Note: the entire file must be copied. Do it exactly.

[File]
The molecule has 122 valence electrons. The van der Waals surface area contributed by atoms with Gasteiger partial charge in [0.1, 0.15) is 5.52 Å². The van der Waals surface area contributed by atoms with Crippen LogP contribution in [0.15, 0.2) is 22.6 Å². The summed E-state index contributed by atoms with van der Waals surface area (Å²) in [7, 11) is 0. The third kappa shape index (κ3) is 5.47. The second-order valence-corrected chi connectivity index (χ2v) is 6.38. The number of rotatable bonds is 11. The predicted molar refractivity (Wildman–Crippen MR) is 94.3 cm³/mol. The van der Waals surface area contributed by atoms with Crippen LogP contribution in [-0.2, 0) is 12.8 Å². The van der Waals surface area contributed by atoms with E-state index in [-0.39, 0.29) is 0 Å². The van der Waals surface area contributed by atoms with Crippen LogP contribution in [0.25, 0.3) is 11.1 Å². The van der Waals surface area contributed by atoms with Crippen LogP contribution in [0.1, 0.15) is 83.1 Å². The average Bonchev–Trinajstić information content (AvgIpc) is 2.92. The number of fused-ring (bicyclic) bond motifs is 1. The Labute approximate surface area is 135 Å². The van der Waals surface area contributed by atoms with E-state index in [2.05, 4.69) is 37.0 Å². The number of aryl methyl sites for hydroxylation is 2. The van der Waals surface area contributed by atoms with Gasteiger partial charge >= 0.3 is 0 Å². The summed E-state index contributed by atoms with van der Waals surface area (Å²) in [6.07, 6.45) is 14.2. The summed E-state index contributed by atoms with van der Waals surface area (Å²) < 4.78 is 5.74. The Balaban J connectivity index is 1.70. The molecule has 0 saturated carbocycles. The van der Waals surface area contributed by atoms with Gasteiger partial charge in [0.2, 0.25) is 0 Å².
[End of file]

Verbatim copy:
The molecule has 122 valence electrons. The van der Waals surface area contributed by atoms with Gasteiger partial charge in [0.1, 0.15) is 5.52 Å². The van der Waals surface area contributed by atoms with Crippen LogP contribution in [0.15, 0.2) is 22.6 Å². The summed E-state index contributed by atoms with van der Waals surface area (Å²) in [7, 11) is 0. The third kappa shape index (κ3) is 5.47. The second-order valence-corrected chi connectivity index (χ2v) is 6.38. The number of rotatable bonds is 11. The predicted molar refractivity (Wildman–Crippen MR) is 94.3 cm³/mol. The van der Waals surface area contributed by atoms with Crippen LogP contribution in [-0.2, 0) is 12.8 Å². The van der Waals surface area contributed by atoms with E-state index in [-0.39, 0.29) is 0 Å². The van der Waals surface area contributed by atoms with Crippen LogP contribution in [0.25, 0.3) is 11.1 Å². The van der Waals surface area contributed by atoms with Crippen LogP contribution in [0.1, 0.15) is 83.1 Å². The average Bonchev–Trinajstić information content (AvgIpc) is 2.92. The number of fused-ring (bicyclic) bond motifs is 1. The Labute approximate surface area is 135 Å². The van der Waals surface area contributed by atoms with E-state index in [2.05, 4.69) is 37.0 Å². The number of aryl methyl sites for hydroxylation is 2. The van der Waals surface area contributed by atoms with Gasteiger partial charge >= 0.3 is 0 Å². The summed E-state index contributed by atoms with van der Waals surface area (Å²) in [6.07, 6.45) is 14.2. The summed E-state index contributed by atoms with van der Waals surface area (Å²) < 4.78 is 5.74. The Balaban J connectivity index is 1.70. The molecule has 0 saturated carbocycles. The van der Waals surface area contributed by atoms with Gasteiger partial charge in [0.2, 0.25) is 0 Å².